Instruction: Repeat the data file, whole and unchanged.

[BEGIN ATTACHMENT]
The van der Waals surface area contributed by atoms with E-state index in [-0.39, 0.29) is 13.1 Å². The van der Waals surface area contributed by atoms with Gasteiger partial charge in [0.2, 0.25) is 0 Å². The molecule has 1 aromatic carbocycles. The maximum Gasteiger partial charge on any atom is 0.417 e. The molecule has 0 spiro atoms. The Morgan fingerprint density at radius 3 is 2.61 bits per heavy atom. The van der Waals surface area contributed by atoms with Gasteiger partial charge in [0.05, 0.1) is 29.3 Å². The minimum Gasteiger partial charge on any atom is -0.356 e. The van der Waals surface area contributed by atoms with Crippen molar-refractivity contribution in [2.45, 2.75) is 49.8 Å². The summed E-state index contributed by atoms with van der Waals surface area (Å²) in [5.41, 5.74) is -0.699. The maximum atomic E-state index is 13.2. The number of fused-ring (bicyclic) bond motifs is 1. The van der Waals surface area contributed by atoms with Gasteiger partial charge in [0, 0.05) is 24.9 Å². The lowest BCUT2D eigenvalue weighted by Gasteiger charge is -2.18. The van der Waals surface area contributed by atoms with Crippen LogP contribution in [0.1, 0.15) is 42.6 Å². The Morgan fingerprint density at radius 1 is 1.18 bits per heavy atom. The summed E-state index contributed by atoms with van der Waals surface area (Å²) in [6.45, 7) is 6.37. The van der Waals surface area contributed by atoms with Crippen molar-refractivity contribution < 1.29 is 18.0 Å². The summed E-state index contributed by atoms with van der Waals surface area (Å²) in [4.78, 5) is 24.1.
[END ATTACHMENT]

The van der Waals surface area contributed by atoms with E-state index in [-0.39, 0.29) is 13.1 Å². The van der Waals surface area contributed by atoms with Gasteiger partial charge in [0.2, 0.25) is 0 Å². The molecule has 1 aromatic carbocycles. The maximum Gasteiger partial charge on any atom is 0.417 e. The molecule has 0 spiro atoms. The Morgan fingerprint density at radius 3 is 2.61 bits per heavy atom. The van der Waals surface area contributed by atoms with Gasteiger partial charge in [0.05, 0.1) is 29.3 Å². The minimum Gasteiger partial charge on any atom is -0.356 e. The van der Waals surface area contributed by atoms with Crippen molar-refractivity contribution in [2.45, 2.75) is 49.8 Å². The summed E-state index contributed by atoms with van der Waals surface area (Å²) in [5.41, 5.74) is -0.699. The maximum atomic E-state index is 13.2. The number of fused-ring (bicyclic) bond motifs is 1. The van der Waals surface area contributed by atoms with Gasteiger partial charge in [0, 0.05) is 24.9 Å². The lowest BCUT2D eigenvalue weighted by Gasteiger charge is -2.18. The van der Waals surface area contributed by atoms with Crippen LogP contribution in [0.1, 0.15) is 42.6 Å². The Morgan fingerprint density at radius 1 is 1.18 bits per heavy atom. The summed E-state index contributed by atoms with van der Waals surface area (Å²) in [6.45, 7) is 6.37. The van der Waals surface area contributed by atoms with Crippen molar-refractivity contribution < 1.29 is 18.0 Å². The summed E-state index contributed by atoms with van der Waals surface area (Å²) in [4.78, 5) is 24.1.